I've seen that you can attach events like this

<button type="button" id="myButton" onclick="myFunction()">

can you do the same without the "onclick=", like:

document.getElementById('myButton'). //and here attach the event on click to myFunction

I'm trying to keep JavaScript and HTML separate.

6 Answers 6


It's similar to the onclick approach, and in fact uses the same event-handler, but is removed from the HTML:

document.getElementById('myButton').onclick = function(){
    // do stuff

If you don't have an id on the element you could also use:

var inputs = document.getElementsByTagName('input');

for (var i=0, len=inputs.length; i<len; i++){
    if (inputs[i].type == 'text'){
        // assuming you want to affect text-inputs in this case
        inputs[i].onclick = function(){
            // do stuff. In here 'this' refers to inputs[i] element

An alternative approach, using Array.prototype.forEach(), with an array of elements created using Array.prototype.slice() and document.querySelectorAll():

[].forEach.call(document.querySelector('input[type="text"]', yourFunctionName);

This will execute the yourFunctionName() function for each <input /> element, of type="text", returned by document.querySelectorAll() passing that <input /> element into the function as this.

You could also use addEventListener() in this case:

document.getElementById('myButton').addEventListener('click', myFunction, false);

And also in this situation, using document.querySelector() (as opposed to document.querySelectorAll()), which returns the first element that matches the passed-in selector, using CSS notation:

// gets the element with an 'id' of 'myButton', binding the 'click' event-handler:
document.querySelector('#myButton').addEventListener('click', myFunction, false);


// gets the first of the <input> elements, binding the 'click' event-handler:
document.querySelector('input').addEventListener('click', myFunction, false);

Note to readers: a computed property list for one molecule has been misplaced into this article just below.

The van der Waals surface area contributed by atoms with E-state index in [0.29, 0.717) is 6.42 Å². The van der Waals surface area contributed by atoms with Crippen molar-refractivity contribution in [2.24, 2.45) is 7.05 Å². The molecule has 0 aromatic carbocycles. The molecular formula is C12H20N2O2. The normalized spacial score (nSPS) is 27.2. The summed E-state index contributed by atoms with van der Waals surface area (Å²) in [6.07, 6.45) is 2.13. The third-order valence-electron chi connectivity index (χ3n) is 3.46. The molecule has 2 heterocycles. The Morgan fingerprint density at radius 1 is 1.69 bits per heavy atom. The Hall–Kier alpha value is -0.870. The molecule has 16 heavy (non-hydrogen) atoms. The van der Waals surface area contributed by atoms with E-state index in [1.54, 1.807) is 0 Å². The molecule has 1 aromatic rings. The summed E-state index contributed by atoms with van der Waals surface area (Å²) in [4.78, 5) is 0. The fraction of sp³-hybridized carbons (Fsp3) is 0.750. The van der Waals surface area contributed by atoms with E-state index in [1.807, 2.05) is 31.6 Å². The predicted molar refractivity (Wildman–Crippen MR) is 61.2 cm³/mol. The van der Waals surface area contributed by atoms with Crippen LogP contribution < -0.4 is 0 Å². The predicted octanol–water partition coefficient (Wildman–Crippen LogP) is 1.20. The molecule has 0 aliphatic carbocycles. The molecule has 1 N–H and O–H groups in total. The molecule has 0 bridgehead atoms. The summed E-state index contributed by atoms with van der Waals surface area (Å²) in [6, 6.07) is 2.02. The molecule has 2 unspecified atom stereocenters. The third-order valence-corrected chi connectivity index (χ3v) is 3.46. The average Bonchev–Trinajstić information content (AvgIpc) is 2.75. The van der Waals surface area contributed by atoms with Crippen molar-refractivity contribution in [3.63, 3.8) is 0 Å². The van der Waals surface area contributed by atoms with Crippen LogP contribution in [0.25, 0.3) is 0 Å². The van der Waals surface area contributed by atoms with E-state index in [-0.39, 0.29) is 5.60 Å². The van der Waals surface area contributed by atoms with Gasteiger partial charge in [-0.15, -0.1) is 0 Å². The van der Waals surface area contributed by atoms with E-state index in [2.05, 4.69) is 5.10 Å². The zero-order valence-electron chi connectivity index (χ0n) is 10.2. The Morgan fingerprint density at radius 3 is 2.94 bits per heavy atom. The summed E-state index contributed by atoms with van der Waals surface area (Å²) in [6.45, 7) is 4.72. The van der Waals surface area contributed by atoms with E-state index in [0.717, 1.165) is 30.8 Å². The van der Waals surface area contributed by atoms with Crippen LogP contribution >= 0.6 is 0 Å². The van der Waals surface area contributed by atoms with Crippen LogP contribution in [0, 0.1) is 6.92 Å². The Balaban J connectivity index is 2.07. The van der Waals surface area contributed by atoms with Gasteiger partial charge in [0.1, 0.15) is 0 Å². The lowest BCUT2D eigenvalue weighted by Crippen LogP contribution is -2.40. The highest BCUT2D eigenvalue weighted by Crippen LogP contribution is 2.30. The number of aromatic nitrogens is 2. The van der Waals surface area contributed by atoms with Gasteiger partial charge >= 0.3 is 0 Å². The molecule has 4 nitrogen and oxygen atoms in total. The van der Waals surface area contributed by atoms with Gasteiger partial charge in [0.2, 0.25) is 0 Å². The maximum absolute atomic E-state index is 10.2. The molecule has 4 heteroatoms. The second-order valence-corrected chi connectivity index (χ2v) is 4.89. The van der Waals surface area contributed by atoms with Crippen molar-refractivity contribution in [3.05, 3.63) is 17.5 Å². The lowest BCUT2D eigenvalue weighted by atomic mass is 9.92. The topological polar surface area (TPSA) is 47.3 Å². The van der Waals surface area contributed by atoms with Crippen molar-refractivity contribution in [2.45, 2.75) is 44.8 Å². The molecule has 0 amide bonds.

Yes, you can (and should!).

document.getElementById('myButton').onclick = myFunction;

Sure, you only need to select your item and call it's correspondant callback function. p.e:

document.getElementById('myButton').onclick = function(e) {
    // your code here

Or, without the inline function:

document.getElementById('myButton').onclick = myObject.myMethod;


  • 2
    +1 for avoiding the ever-prevalent inline function — they really are not the panacea so often claimed of them. Sep 20, 2014 at 12:52

Something like this:

  document.getElementById('myButton').onclick = function() {location.href='http://stackoverflow.com';return false;}
document.getElementById('myButton').onclick = function () {
        console.log('Inline event attach');

    document.getElementById('myButton').addEventListener('click', function () {
        console.log('Using native addEventListener');
    }, false);
document.getElementById('myButton').onclick = function() { myFunction(); }
  • 4
    You are giving onclick the return value of myFunction(), unless myFunction() returns a function, this is not correct Apr 26, 2012 at 14:21
  • 1
    You can actually just omit the () see Anthony Grist's answer Apr 26, 2012 at 14:23
  • thank you @NiftyDude and Anthony Grist, learned something new Apr 26, 2012 at 14:25

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